The Human Electrophysiology Core Facility has the goals of providing, a) innovative services that move the field fonward, b) extensive training for research personnel in quantitative noninvasive recording as well as brain stimulation in human subjects, and c) reliable and reproducible results based on sound experimental design and standardized experimentation. This (Ziore includes pioneering Recording and Stimulation methodologies with a strong history of innovation. The P50 potential is a sleep-state-dependent midlatency auditory evoked response that provides a quantitative measure of, a) the level of arousal through the amplitude of the first response of a pair of stimuli, and b) the level of habituation, and the process of sensory gating, through the amplitude of the response to the second stimulus as a percent of the response to the first. That is, the P50 potential is a noninvasive measure of brainstem-thalamus processing of arousal/preattentional mechanisms. The P50 potential has higher amplitude and/or reduced habituation in disorders that manifest hyperarousal, e.g. schizophrenia, anxiety disorder, depression, Parkinson's disease (PD). The P50 potential has lower amplitude in disorders that manifest hypoarousal, e.g. autism, Alzheimer's disease, Huntington's disease, coma. The psychomotor vigilance task (PVT) is a test of behavioral alertness and involves a simple reaction time (RT) designed to evaluate the ability to sustain attention and respond in a timely manner to salient signals. That is, the PVT is a noninvasive measure of thalamocortical processing of attentional mechanisms. We also have capacity for electroencephalographic (EEG) and electromyographic (EMG) recordings and analysis, usually used in conjunction with TMS studies to determine motor evoked potentials. Other tests, including an operant test battery (measures timing behavior, short-term memory, learning behavior, etc.) and near infrared spectroscopy (NIRS) (measures changes in hemoglobin concentration and redox state of cytochrome oxidase, as well as the ratio of oxygenated to total tissue hemoglobin in the frontal lobes from sensors affixed to the forehead) are also available. This Core allows the rapid (<1 hr) assessment of various levels of the neuraxis, from the brainstem to the thalamus to the cortex to the frontal lobes in human subjects. This Core also supports the common goal of making transcranial magnetic stimulation (TMS) and transcranial direct current stimulation (tDCS) (both non-invasive forms of brain stimulation) tools for studying disease processes, treating symptoms, and ultimately making them available as a treatment;although, the studies themselves represent different applications and different stages of the translational research cycle. TMS is regarded by the FDA as an investigational device, and it was only recently granted limited approval for the treatment of depression. Our clinical trials using repetitive TMS (rTMS) to treat tinnitus are specifically designed to translate clinical findings into general medical practice by laying the foundation for a large-scale trial that can gain FDA approval for this application. For example, our initial efforts to apply rTMS for the treatment of tinnitus prompted this Core to develop a realistic placebo or sham rTMS technique, one of the best in the field, and described below. In general, the clinical usefulness of rTMS has outpaced knowledge of its neural mechanisms of action and there is a great need for basic science studies of rTMS. For example, we conducted a clinical trial of TMS to alter cognition and behavior in persons who are tobacco-dependent. This study examined whether and how TMS influences reward systems in smokers who are either satiated or withdrawn from nicotine. We carried out a parallel study in the Animal Electrophysiology Core of rTMS effects in rodents exposed to smoke that afforded a greater opportunity to examine neural mechanisms of action. Other ongoing studies that use brain stimulation as a clinical treatment include the use of tDCS to augment gait recovery in stroke patients by increasing cortical activation prior to training, and will inform the design of future clinical trials in human subjects that are necessary to translate TMS and tDCS into clinical practice.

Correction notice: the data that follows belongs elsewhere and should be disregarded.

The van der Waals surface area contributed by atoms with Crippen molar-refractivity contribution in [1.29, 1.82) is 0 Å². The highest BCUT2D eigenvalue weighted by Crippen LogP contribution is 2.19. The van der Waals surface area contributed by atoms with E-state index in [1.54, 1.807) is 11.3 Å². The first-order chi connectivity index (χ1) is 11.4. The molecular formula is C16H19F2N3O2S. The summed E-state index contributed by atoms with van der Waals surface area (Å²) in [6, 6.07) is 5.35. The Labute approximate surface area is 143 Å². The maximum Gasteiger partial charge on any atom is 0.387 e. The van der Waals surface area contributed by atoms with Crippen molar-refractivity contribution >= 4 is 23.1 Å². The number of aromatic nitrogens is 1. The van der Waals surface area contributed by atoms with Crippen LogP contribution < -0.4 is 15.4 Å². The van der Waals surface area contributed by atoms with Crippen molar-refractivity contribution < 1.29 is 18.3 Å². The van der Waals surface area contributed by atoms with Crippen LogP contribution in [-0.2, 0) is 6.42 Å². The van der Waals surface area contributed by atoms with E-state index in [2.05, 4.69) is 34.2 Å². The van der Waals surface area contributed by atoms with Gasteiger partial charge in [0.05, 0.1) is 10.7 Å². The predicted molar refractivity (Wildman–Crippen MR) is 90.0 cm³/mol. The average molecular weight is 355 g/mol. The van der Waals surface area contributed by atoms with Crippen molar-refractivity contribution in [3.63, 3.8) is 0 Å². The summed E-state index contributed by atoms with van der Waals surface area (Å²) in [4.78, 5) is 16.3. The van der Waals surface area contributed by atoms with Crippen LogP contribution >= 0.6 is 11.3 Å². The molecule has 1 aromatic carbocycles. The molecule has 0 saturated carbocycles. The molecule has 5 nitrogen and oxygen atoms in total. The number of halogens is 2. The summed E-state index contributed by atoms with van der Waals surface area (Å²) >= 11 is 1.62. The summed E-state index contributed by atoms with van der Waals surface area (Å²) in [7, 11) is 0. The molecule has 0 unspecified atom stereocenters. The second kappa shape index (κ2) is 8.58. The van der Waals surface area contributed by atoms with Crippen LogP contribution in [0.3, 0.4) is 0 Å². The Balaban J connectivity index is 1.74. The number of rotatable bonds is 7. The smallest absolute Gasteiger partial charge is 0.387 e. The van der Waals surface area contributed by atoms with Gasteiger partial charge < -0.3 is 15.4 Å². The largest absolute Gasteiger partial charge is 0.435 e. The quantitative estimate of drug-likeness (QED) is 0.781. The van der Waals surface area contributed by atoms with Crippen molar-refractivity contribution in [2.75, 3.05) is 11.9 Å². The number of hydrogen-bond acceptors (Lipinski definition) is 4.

National Institute of Health (NIH)
National Institute of General Medical Sciences (NIGMS)
Center Core Grants (P30)
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Special Emphasis Panel (ZGM1-TWD-C (3C))
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University of Arkansas for Medical Sciences
Little Rock
United States
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